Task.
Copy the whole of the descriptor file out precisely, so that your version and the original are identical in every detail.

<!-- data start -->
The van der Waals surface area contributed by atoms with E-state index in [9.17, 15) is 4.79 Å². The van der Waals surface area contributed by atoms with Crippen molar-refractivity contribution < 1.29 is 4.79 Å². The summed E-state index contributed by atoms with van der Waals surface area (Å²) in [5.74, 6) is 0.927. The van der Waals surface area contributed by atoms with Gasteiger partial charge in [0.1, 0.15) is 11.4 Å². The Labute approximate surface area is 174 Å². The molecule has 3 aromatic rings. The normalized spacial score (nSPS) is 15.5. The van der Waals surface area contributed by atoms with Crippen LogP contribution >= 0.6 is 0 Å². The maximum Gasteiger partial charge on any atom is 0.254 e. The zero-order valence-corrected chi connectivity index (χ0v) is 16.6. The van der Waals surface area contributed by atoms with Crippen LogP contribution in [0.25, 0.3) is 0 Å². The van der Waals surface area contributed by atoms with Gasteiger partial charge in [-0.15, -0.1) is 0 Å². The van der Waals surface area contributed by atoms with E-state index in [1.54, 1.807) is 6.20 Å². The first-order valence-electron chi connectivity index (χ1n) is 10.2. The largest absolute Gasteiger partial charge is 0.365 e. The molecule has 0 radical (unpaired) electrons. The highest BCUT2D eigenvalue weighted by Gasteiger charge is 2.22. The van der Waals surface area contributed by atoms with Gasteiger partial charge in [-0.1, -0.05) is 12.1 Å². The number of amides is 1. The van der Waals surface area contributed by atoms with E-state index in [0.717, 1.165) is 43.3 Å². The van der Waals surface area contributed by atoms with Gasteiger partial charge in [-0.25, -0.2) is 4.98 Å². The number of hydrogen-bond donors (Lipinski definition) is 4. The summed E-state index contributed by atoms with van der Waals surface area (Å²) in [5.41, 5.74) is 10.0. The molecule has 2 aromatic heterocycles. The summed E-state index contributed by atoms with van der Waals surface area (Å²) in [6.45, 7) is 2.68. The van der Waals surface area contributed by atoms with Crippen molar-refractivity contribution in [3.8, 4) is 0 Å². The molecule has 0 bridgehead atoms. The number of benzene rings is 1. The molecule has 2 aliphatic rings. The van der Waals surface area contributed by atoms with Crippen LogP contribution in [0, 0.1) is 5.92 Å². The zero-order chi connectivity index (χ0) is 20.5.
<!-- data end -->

The van der Waals surface area contributed by atoms with E-state index in [9.17, 15) is 4.79 Å². The van der Waals surface area contributed by atoms with Crippen molar-refractivity contribution < 1.29 is 4.79 Å². The summed E-state index contributed by atoms with van der Waals surface area (Å²) in [5.74, 6) is 0.927. The van der Waals surface area contributed by atoms with Gasteiger partial charge in [0.1, 0.15) is 11.4 Å². The Labute approximate surface area is 174 Å². The molecule has 3 aromatic rings. The normalized spacial score (nSPS) is 15.5. The van der Waals surface area contributed by atoms with Crippen LogP contribution >= 0.6 is 0 Å². The maximum Gasteiger partial charge on any atom is 0.254 e. The zero-order valence-corrected chi connectivity index (χ0v) is 16.6. The van der Waals surface area contributed by atoms with Crippen LogP contribution in [0.25, 0.3) is 0 Å². The van der Waals surface area contributed by atoms with Gasteiger partial charge in [-0.15, -0.1) is 0 Å². The van der Waals surface area contributed by atoms with E-state index in [1.54, 1.807) is 6.20 Å². The first-order valence-electron chi connectivity index (χ1n) is 10.2. The largest absolute Gasteiger partial charge is 0.365 e. The molecule has 0 radical (unpaired) electrons. The highest BCUT2D eigenvalue weighted by Gasteiger charge is 2.22. The van der Waals surface area contributed by atoms with Gasteiger partial charge in [-0.1, -0.05) is 12.1 Å². The number of amides is 1. The van der Waals surface area contributed by atoms with E-state index in [0.717, 1.165) is 43.3 Å². The van der Waals surface area contributed by atoms with Gasteiger partial charge in [-0.25, -0.2) is 4.98 Å². The number of hydrogen-bond donors (Lipinski definition) is 4. The summed E-state index contributed by atoms with van der Waals surface area (Å²) in [5.41, 5.74) is 10.0. The molecule has 2 aromatic heterocycles. The summed E-state index contributed by atoms with van der Waals surface area (Å²) in [6.45, 7) is 2.68. The van der Waals surface area contributed by atoms with Crippen molar-refractivity contribution in [3.8, 4) is 0 Å². The molecule has 0 bridgehead atoms. The number of benzene rings is 1. The molecule has 2 aliphatic rings. The van der Waals surface area contributed by atoms with Crippen LogP contribution in [0, 0.1) is 5.92 Å². The zero-order chi connectivity index (χ0) is 20.5.